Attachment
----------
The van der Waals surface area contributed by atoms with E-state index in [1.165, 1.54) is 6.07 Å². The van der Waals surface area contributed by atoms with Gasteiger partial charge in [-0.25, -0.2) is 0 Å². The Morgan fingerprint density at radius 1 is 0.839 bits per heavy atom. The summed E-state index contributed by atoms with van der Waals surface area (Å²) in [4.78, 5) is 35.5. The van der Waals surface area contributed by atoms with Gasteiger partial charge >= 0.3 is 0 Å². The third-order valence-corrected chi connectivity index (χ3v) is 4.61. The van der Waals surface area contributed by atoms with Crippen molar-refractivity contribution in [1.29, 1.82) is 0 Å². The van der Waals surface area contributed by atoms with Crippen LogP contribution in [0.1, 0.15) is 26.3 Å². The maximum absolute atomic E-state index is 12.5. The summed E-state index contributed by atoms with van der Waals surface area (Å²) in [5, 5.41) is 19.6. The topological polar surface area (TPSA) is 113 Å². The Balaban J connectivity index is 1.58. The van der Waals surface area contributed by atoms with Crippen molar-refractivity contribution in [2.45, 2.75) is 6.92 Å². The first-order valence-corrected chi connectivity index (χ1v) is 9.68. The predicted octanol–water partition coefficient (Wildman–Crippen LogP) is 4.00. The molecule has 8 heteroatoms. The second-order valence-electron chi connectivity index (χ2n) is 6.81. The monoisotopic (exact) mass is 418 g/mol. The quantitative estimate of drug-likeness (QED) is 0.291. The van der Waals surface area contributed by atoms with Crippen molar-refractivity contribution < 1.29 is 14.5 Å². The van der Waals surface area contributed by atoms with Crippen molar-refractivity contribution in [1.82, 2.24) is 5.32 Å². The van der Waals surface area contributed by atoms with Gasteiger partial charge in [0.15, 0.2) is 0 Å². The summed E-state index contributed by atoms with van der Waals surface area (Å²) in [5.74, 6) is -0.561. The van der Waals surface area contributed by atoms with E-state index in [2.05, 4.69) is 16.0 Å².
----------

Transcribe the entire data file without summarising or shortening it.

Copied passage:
The van der Waals surface area contributed by atoms with E-state index in [1.165, 1.54) is 6.07 Å². The van der Waals surface area contributed by atoms with Gasteiger partial charge in [-0.25, -0.2) is 0 Å². The Morgan fingerprint density at radius 1 is 0.839 bits per heavy atom. The summed E-state index contributed by atoms with van der Waals surface area (Å²) in [4.78, 5) is 35.5. The van der Waals surface area contributed by atoms with Gasteiger partial charge >= 0.3 is 0 Å². The third-order valence-corrected chi connectivity index (χ3v) is 4.61. The van der Waals surface area contributed by atoms with Crippen molar-refractivity contribution in [1.29, 1.82) is 0 Å². The van der Waals surface area contributed by atoms with Crippen LogP contribution in [0.1, 0.15) is 26.3 Å². The maximum absolute atomic E-state index is 12.5. The summed E-state index contributed by atoms with van der Waals surface area (Å²) in [5, 5.41) is 19.6. The topological polar surface area (TPSA) is 113 Å². The Balaban J connectivity index is 1.58. The van der Waals surface area contributed by atoms with Crippen molar-refractivity contribution in [2.45, 2.75) is 6.92 Å². The first-order valence-corrected chi connectivity index (χ1v) is 9.68. The predicted octanol–water partition coefficient (Wildman–Crippen LogP) is 4.00. The molecule has 8 heteroatoms. The second-order valence-electron chi connectivity index (χ2n) is 6.81. The monoisotopic (exact) mass is 418 g/mol. The quantitative estimate of drug-likeness (QED) is 0.291. The van der Waals surface area contributed by atoms with Crippen molar-refractivity contribution < 1.29 is 14.5 Å². The van der Waals surface area contributed by atoms with Crippen molar-refractivity contribution in [1.82, 2.24) is 5.32 Å². The van der Waals surface area contributed by atoms with Gasteiger partial charge in [0.15, 0.2) is 0 Å². The summed E-state index contributed by atoms with van der Waals surface area (Å²) in [5.74, 6) is -0.561. The van der Waals surface area contributed by atoms with E-state index in [2.05, 4.69) is 16.0 Å².